Cradle of liberty, cradle of craft

1 I am very grateful to Joseph Cunningham for sharing his research on Yellin, which follows: In 1922, an article apparently based on a personal interview with Yellin described him as "German by birth" and chronicled a five-year sojourn when he worked in Belgium and Great Britain before coming to the United States at age twenty-two (William B. McCormick, "Samuel Yellin: Artist in Iron," International Studio, vol. 75 [August 1922], p. 431). Most subsequent biographies, including those based on family records, have located his birthplace in Poland (e.g. Jack Andrews, Samuel Yellin, Metalworker [Skipjack Press, Ocean City, Md., 1992], p. 1:  "Samuel Yellin was born in 1885 in Mogilera, Galicia, Poland, a small village near the Austrian border"). However, no town named "Mogilera" appears to exist; the name may be a corruption of "Mogilev," which was in Russia, not Austria-Hungary. Andrews and other authors also record 1906 as the year Yellin immigrated to Philadelphia, which is consistent with McCormick's account but not Yellin's naturalization records (e-mail to the author, June 6, 2012).  2 C. Matlack Price, "A Modern Craftsman in Wrought Iron: Work that Rivals the Industrial Achievements of the Middle Ages," The Craftsman vol. 22 (September 1912), p. 627.  3 Quoted in Andrews, Samuel Yellin, Metalworker, p. 14.  4 Quoted in Michael A. Stone, Contemporary American Woodworkers (G.M. Smith, Salt Lake City, 1986), p. 11.  5 Julie Hall, Tradition and Change: The New American Craftsman (E.P. Dutton, New York, 1977), p. 54.  6 Quoted in Edith Skiba Lamonica, "Behind the Eye: Phillip Lloyd Powell," 2005, at  (accessed February 26, 2010). 7 Quoted in Modern Americana: Studio Furniture from High Craft to High Glam, ed. Todd Merrill and Julie Iovine (Rizzoli, New York, 2008), p. 108.  8 Ibid.  9 Biographical details for Staffel are taken from "The Reminiscences of Rudolf Staffel" (1988) in the Center for Oral History, Columbia University; Oral History Interview with Rudolf Staffel, July 17-August 6, 2007, Archives of American Art, Smithsonian Institution; and Rudolf Staffel: Searching For Light, A Retrospective View 1936 - 1996 (Museum of Applied Arts, Helsinki,1996), pp. 40-43. 10 Biographical details for Schaechter are from Alex Baker, Extra Virgin: The Stained Glass of Judith Schaechter (Free News Projects, Philadelphia, 2006); and through studio visits and correspondence with the artist, 2007-2013. 11 Baker, Extra Virgin: The Stained Glass of Judith Schaechter, p. 6. 12 Author's telephone interview with Doug Bucci, January 31, 2013. 13 Skoogfors to Miye Matsukata, January 14, 1968, Olaf Skoogfors Papers, Archives of American Art; cited in Elisabeth R. Agro, "A Resonant Silence: The Unfinished Work of Olaf Skoogfors," Metalsmith, vol.  29, no. 2 (March 2009), p. 43. 14 Biographical details for Daley are taken from "The Reminiscences of William Daley" (1985) in the Oral History Collection of Columbia University; Oral History Interview with William P. Daley, August 7 and December 2, 2004, Archives of American Art; and "Selected Chronology,"in William Daley: Ceramic Works and Drawings (Moore College, Philadelphia, 1993), pp. 31-34. 15 William Daley, "Vesica Explorations," in William Daley: Vesica Exploration (List Gallery, Swarthmore College, Swarthmore, 2009), p. 4.  16 Stuart Kestenbaum, "The Spirit in the Form," ibid., p. 3.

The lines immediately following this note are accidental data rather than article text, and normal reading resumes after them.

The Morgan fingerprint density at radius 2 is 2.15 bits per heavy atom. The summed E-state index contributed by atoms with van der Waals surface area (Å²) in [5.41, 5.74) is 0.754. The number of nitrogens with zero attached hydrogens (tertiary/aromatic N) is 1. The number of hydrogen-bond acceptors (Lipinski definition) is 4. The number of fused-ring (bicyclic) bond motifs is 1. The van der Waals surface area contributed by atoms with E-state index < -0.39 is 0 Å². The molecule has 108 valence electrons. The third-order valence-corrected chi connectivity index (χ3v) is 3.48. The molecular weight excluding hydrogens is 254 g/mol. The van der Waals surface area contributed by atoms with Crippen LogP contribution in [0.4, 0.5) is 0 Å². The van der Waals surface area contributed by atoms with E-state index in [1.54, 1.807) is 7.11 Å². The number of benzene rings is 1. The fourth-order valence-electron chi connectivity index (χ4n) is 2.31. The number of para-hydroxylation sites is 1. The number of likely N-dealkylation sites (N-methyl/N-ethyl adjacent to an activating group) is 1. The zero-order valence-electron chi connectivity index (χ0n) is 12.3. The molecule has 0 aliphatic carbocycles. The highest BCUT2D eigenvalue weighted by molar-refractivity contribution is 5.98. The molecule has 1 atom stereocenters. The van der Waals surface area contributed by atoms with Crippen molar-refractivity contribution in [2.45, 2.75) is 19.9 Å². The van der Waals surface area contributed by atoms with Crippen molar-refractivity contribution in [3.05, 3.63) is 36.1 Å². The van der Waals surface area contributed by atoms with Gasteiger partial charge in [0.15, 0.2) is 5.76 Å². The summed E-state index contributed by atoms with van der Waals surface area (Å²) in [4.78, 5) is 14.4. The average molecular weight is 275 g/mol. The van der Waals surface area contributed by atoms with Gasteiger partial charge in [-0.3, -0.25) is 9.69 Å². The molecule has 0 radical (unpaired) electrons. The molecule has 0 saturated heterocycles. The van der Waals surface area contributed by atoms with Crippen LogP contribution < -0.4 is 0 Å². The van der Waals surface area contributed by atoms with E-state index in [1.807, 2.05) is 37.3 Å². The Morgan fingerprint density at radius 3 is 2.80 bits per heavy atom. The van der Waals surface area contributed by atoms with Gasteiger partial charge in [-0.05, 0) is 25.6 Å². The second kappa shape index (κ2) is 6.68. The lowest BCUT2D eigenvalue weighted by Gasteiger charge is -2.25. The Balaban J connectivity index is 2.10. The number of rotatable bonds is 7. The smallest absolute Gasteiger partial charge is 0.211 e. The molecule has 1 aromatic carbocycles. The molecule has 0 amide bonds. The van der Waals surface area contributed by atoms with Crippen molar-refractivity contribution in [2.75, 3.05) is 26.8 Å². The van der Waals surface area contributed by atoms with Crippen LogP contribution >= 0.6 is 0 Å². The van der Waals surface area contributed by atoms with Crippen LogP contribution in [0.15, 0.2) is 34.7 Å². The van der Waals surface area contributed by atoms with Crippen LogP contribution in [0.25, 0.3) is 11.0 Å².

by Émile Jacques Ruhlmann (1879-1933), 1926. Macassar ebony, amaranth, and ivory. Metropolitan Museum of Art. By Cynthia Drayton

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